Botanical Name: Helleborus niger
Origin: Helleborus niger originates from the mountainous regions of Austria, southern Germany, northern Italy and Switzerland.
Height: White Hellebore plants can grow to heights of around 30 cm (1 ft).
Soil: Hellebores prefer neutral to alkaline pH potting mixes.
Light: Potted hellebores are best kept in positions where they will receive filtered sunlight. A little indirect morning sun and some afternoon shade will suit these plants perfectly.
Humidity: Helleborus niger is happy with average levels of humidity.
Temperatures: Hellebores prefer to be kept fairly cool, with temperatures not exceeding 7 to 18 degrees C (45 to 65 degrees F).
Water: While this plant is growing and flowering, its soil should be kept evenly moist. Watering can be reduced once the blooming period has ended. Yellowing leaves are often a sign of over-watering.
Fertiliser: A diluted liquid fertiliser (balanced; dilution ratio of 1:1) should be provided monthly throughout the year.
Propagation: Once flowering is over - early spring - Hellebore house plants can be divided for propagation. This should be done with great care, as the plant's roots are very fragile.
Description and Care Tips
The evergreen perennial Helleborus niger is a winter-flowering house plant also known as the Christmas Rose. Other common names of this lovely plant - which is usually sold in full bloom just before Christmas - are Black Hellebore or White Hellebore.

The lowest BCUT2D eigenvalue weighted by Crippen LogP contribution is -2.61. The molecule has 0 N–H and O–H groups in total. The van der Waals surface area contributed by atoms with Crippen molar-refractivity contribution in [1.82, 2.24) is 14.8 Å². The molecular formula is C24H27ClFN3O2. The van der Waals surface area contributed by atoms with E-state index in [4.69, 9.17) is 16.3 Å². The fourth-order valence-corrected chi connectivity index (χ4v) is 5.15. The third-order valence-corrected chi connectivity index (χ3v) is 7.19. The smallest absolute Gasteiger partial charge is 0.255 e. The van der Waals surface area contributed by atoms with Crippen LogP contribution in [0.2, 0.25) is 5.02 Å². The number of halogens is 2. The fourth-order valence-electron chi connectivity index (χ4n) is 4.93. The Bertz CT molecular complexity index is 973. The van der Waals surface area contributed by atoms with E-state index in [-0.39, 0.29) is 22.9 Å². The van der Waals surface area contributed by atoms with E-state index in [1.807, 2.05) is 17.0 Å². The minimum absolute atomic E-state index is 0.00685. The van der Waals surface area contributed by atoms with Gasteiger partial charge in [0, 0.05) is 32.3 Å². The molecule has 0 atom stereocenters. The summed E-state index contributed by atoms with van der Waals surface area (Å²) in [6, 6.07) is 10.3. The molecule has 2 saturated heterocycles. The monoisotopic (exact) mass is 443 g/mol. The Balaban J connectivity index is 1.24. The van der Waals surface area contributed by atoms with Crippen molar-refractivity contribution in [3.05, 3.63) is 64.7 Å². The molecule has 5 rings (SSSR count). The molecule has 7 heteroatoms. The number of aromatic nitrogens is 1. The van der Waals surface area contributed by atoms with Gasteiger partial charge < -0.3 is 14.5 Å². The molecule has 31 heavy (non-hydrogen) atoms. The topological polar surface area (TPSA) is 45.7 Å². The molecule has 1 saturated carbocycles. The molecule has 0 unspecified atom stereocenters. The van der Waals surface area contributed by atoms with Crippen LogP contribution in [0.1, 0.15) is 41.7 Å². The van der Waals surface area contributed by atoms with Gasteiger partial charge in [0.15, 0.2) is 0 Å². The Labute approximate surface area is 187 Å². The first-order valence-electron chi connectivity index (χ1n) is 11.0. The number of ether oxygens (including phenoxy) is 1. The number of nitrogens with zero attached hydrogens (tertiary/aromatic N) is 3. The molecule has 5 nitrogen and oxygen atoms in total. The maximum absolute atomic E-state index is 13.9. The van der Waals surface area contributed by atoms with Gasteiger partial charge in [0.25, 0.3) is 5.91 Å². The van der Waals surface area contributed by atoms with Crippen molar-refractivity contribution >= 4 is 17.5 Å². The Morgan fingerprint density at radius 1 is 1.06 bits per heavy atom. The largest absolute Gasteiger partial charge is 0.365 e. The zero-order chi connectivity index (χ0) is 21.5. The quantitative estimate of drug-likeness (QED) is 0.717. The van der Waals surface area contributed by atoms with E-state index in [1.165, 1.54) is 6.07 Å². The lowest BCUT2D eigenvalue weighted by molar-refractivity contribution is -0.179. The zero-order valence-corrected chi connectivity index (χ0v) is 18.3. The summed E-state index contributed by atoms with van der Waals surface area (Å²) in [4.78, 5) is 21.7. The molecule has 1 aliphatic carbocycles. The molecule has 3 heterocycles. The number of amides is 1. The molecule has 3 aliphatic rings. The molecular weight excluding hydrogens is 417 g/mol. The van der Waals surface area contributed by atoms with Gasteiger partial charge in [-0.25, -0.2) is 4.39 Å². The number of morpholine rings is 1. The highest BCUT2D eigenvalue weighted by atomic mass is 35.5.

The beautiful white flowers of this plant may feature rounded or slightly pointed petals (giving them a star-like appearance), depending on the particular hybrid purchased. Held on thick, upright stems, the flowers open out flat and form a lovely contrast to the plant's shiny, thick leaves.
In its second and consecutive seasons, the White Hellebore - which is attractive throughout the year due to lovely evergreen leaves - is likely to bloom much later, typically some time between January and April.
Because the roots of Helleborus niger are very brittle, it is best not to move it around too much. Repotting should only be done when absolutely necessary - roots coming out through the pot's drainage hole or appearing on the surface of the potting mix are a sign that this is the case - and never during the blooming period.
As aphids have a taste for this house plant, it is recommended to look out for these little pests and deal with infestations as quickly as possible. Another common problem is black spot, a disease that manifests itself - as the name suggests - in dark spots that gradually get larger and can eventually completely strip all the leaves of the plant. Removing dead leaves, flowers and other debris immediately will help to prevent black spot. If an infection does occur, the first step is to remove all affected plant parts, after which a suitable fungicide should be applied.
With a little care, a cool shaded spot and regular watering - though over-watering should be avoided to prevent root rot and yellow leaves - this enchanting plant will brighten the late winter/ early spring months with its shiny leaves and gorgeous flowers for many years to come.